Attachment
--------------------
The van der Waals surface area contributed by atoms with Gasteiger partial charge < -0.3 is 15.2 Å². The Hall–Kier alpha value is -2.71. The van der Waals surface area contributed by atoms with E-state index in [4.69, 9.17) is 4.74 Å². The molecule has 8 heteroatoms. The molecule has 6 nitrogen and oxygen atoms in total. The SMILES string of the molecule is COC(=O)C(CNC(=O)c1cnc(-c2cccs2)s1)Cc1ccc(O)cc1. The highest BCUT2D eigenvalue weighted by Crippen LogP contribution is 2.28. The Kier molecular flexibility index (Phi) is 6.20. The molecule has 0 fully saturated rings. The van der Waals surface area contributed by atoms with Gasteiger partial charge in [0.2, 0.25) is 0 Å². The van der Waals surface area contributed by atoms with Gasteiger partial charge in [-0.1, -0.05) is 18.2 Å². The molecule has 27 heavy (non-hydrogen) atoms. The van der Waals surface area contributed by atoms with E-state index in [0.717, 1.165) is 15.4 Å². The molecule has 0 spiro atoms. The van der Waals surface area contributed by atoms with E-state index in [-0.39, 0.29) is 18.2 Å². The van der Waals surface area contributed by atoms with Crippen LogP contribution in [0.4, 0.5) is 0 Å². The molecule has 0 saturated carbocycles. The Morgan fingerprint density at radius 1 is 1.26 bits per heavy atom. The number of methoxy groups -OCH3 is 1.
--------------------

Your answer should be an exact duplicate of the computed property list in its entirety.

The van der Waals surface area contributed by atoms with Gasteiger partial charge < -0.3 is 15.2 Å². The Hall–Kier alpha value is -2.71. The van der Waals surface area contributed by atoms with E-state index in [4.69, 9.17) is 4.74 Å². The molecule has 8 heteroatoms. The molecule has 6 nitrogen and oxygen atoms in total. The SMILES string of the molecule is COC(=O)C(CNC(=O)c1cnc(-c2cccs2)s1)Cc1ccc(O)cc1. The highest BCUT2D eigenvalue weighted by Crippen LogP contribution is 2.28. The Kier molecular flexibility index (Phi) is 6.20. The molecule has 0 fully saturated rings. The van der Waals surface area contributed by atoms with Gasteiger partial charge in [0.2, 0.25) is 0 Å². The van der Waals surface area contributed by atoms with Gasteiger partial charge in [-0.1, -0.05) is 18.2 Å². The molecule has 27 heavy (non-hydrogen) atoms. The van der Waals surface area contributed by atoms with E-state index in [0.717, 1.165) is 15.4 Å². The molecule has 0 spiro atoms. The van der Waals surface area contributed by atoms with E-state index in [-0.39, 0.29) is 18.2 Å². The van der Waals surface area contributed by atoms with Crippen LogP contribution in [0.4, 0.5) is 0 Å². The molecule has 0 saturated carbocycles. The Morgan fingerprint density at radius 1 is 1.26 bits per heavy atom. The number of methoxy groups -OCH3 is 1.